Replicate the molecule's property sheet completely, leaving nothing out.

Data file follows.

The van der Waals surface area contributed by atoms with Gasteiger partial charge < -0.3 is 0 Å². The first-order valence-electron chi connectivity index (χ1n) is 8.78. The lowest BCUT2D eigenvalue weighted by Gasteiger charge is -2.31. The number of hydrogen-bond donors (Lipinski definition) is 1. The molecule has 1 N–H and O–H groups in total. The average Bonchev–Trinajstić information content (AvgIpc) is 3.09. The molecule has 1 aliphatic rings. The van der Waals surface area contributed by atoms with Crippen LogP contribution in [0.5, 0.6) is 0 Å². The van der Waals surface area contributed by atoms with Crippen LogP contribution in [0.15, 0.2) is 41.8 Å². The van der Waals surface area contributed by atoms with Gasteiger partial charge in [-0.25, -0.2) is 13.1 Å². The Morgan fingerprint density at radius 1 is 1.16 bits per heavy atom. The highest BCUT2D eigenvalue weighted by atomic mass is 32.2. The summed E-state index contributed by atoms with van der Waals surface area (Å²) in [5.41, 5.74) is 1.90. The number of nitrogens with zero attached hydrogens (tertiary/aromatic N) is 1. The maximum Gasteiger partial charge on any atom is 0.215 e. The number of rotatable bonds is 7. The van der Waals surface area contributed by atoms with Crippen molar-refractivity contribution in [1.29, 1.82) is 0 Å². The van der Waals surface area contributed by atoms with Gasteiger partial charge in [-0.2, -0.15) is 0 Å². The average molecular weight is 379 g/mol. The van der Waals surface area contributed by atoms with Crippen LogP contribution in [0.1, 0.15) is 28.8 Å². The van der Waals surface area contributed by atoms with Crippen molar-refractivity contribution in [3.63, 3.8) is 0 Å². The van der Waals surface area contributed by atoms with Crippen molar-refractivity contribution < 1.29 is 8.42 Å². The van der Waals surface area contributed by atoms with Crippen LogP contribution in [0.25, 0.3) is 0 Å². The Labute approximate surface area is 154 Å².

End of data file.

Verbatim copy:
The van der Waals surface area contributed by atoms with Gasteiger partial charge < -0.3 is 0 Å². The first-order valence-electron chi connectivity index (χ1n) is 8.78. The lowest BCUT2D eigenvalue weighted by Gasteiger charge is -2.31. The number of hydrogen-bond donors (Lipinski definition) is 1. The molecule has 1 N–H and O–H groups in total. The average Bonchev–Trinajstić information content (AvgIpc) is 3.09. The molecule has 1 aliphatic rings. The van der Waals surface area contributed by atoms with Crippen LogP contribution in [0.5, 0.6) is 0 Å². The van der Waals surface area contributed by atoms with Crippen LogP contribution in [0.15, 0.2) is 41.8 Å². The van der Waals surface area contributed by atoms with Gasteiger partial charge in [-0.25, -0.2) is 13.1 Å². The Morgan fingerprint density at radius 1 is 1.16 bits per heavy atom. The highest BCUT2D eigenvalue weighted by atomic mass is 32.2. The summed E-state index contributed by atoms with van der Waals surface area (Å²) in [5.41, 5.74) is 1.90. The number of nitrogens with zero attached hydrogens (tertiary/aromatic N) is 1. The maximum Gasteiger partial charge on any atom is 0.215 e. The number of rotatable bonds is 7. The van der Waals surface area contributed by atoms with Crippen molar-refractivity contribution in [1.29, 1.82) is 0 Å². The van der Waals surface area contributed by atoms with Gasteiger partial charge in [-0.2, -0.15) is 0 Å². The average molecular weight is 379 g/mol. The van der Waals surface area contributed by atoms with Crippen LogP contribution in [0.1, 0.15) is 28.8 Å². The van der Waals surface area contributed by atoms with Crippen molar-refractivity contribution in [3.63, 3.8) is 0 Å². The van der Waals surface area contributed by atoms with Crippen molar-refractivity contribution < 1.29 is 8.42 Å². The van der Waals surface area contributed by atoms with Crippen LogP contribution in [0.25, 0.3) is 0 Å². The Labute approximate surface area is 154 Å².